What is celiac disease?
Celiac disease is an inherited autoimmune disease that affects individuals of all ages. The disease affects the digestive process of the small intestine and these individuals cannot tolerate foods containing gluten, a protein found in wheat, barley, and rye. When people with celiac disease eat foods containing gluten, their immune system responds by damaging villi, the tiny, fingerlike protrusions lining the small intestine. Villi allow nutrients from food to be absorbed through the walls of the small intestine into the bloodstream.
How common is celiac disease?
Nearly one out of every 133 Americans suffer from celiac disease. Approximately three million Americans have celiac disease.
What are the symptoms of celiac disease?
What should I do if I think I have celiac disease?
An early diagnosis is vital. It can take years from onset of initial symptoms until a final diagnosis is determined because it can be confused with other diseases, such as irritable bowel syndrome, iron deficiency (anemia) or chronic fatigue. The goal of our Center is to shorten this time, and provide you with the resources necessary to start living a gluten-free lifestyle.
How is celiac disease diagnosed?
Your doctor will test blood for high levels of anti-tissue transglutaminase antibodies (tTGA) or anti-endomysium antibodies (EMA). If blood tests and symptoms imply celiac disease, biopsy of the small intestine is performed to confirm the diagnosis. Doctors remove tiny pieces of tissue from the small intestine to check for damage done to the villi.
When does celiac disease usually develop?
Celiac disease can develop at any time or age. Most people with celiac disease have had it for many years and on average are forty years old before being diagnosed. If you are experiencing any of the symptoms above, contact your physician immediately to get properly diagnosed. Delaying a diagnosis can cause further problems.
What are the long-term effects of celiac disease?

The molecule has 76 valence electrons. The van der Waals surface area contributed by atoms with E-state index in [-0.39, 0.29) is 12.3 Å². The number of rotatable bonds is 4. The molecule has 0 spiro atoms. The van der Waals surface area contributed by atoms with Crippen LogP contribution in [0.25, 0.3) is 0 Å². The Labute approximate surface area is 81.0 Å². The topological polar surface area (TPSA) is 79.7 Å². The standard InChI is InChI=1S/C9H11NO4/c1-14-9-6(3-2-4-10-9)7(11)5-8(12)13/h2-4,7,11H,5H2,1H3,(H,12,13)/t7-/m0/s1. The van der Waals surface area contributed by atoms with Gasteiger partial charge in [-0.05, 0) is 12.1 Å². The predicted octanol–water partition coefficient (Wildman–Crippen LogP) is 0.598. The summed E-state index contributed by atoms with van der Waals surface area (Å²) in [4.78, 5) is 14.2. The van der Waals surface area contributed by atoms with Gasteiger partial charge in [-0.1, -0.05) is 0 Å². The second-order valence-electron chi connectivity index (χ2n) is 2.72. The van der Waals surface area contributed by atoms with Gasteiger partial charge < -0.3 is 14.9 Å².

Untreated celiac disease can be life threatening. People who are not diagnosed are more likely to develop problems relating to malabsorption and gynecological disorders. There has also been a link for the risk of certain types of cancer, if the condition goes untreated.
What support is available for someone living with the disease?
For many people, living with celiac disease can be difficult. Gathering information about celiac disease, talking to your doctor, reading books or researching on the Internet can help you manage your disease and help you about a gluten-free diet. Ask your doctor or the Celiac Center at Paoli Hospital for a referral to a support group.
Should I see a dietitian once I’m diagnosed?
A dietitian has expert knowledge of the nutritional aspects of what foods you can and cannot eat, and can help you come up with more suitable menus to help you enjoy your favorite foods.
Should I have follow-up care after being diagnosed with celiac disease?
Patients do need to follow-up after being diagnosed. Symptoms that persist after changing their diet will need to be evaluated. Bone density tests should be measured and certain vitamins and minerals may need to be administered by your physician. Blood tests are used to monitor adherence to the gluten-free diet. Patients should also have at least one follow-up biopsy to confirm their response to the gluten-free diet.
Should I have my family get screened for celiac disease?